Diagnostic and Prognostic Biomarkers of Transplant Dysfunction in the Context of Lung Transplantation
Transplant results vary considerably from one organ to another. Lung transplantation has poorer long-term outcomes than other solid organ transplants, with a current median post-transplant survival of 6.0 years. Allograft rejection remains the leading cause of morbidity and mortality in all organ groups and is the leading cause of death, accounting for more than 40% of deaths beyond the first year after lung transplantation. Each dysfunctions impacts the fate of the graft and therefore the survival of the recipient. Their early and precise diagnosis is therefore a major issue. The identification of the pathophysiological mechanisms underlying these different subtypes of dysfunction (transcriptomics, polymorphism of target genes of the immune system or tissue repair, cell phenotyping) is an essential step. It can only be done on the basis of a collection of samples linked to a clinical database allowing to contextualize each sample.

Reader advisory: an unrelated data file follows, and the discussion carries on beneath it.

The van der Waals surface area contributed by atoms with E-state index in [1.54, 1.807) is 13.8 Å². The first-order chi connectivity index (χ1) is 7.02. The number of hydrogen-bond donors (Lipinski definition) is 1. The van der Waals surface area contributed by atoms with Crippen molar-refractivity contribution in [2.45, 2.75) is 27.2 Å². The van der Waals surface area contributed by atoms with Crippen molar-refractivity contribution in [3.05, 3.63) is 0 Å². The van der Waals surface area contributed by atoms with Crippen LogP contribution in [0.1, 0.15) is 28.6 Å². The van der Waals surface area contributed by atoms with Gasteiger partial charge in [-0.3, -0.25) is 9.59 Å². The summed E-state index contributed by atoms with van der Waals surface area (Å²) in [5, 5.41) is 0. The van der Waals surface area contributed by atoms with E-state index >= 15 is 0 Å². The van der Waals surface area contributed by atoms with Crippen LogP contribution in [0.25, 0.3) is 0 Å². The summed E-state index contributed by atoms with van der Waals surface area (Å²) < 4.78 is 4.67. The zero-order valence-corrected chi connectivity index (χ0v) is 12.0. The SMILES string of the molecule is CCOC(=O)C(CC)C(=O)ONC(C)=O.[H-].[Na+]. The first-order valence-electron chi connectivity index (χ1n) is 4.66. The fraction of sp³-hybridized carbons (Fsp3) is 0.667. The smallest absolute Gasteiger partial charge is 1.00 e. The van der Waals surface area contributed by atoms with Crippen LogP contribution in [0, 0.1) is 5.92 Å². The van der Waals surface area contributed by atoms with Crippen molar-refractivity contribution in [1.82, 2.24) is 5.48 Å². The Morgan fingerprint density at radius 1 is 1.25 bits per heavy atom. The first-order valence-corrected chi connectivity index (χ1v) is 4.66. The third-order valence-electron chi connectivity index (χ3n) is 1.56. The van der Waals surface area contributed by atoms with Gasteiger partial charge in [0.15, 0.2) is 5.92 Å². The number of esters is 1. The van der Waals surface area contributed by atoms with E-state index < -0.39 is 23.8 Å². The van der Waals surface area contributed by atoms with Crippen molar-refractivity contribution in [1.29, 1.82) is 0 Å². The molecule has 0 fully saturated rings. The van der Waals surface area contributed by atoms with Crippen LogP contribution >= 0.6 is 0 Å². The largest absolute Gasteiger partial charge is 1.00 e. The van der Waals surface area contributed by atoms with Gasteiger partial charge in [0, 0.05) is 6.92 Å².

• Men or women over 15 years of age
• Suffering from a lung condition requiring a transplant planned at Foch Hospital or being followed up at Foch Hospital following a lung transplant
• Have signed the informed consent form and for patients aged 15 to 18 years that the person(s) exercising parental authority has/have signed the informed consent.
• Be affiliated with a Health Insurance plan.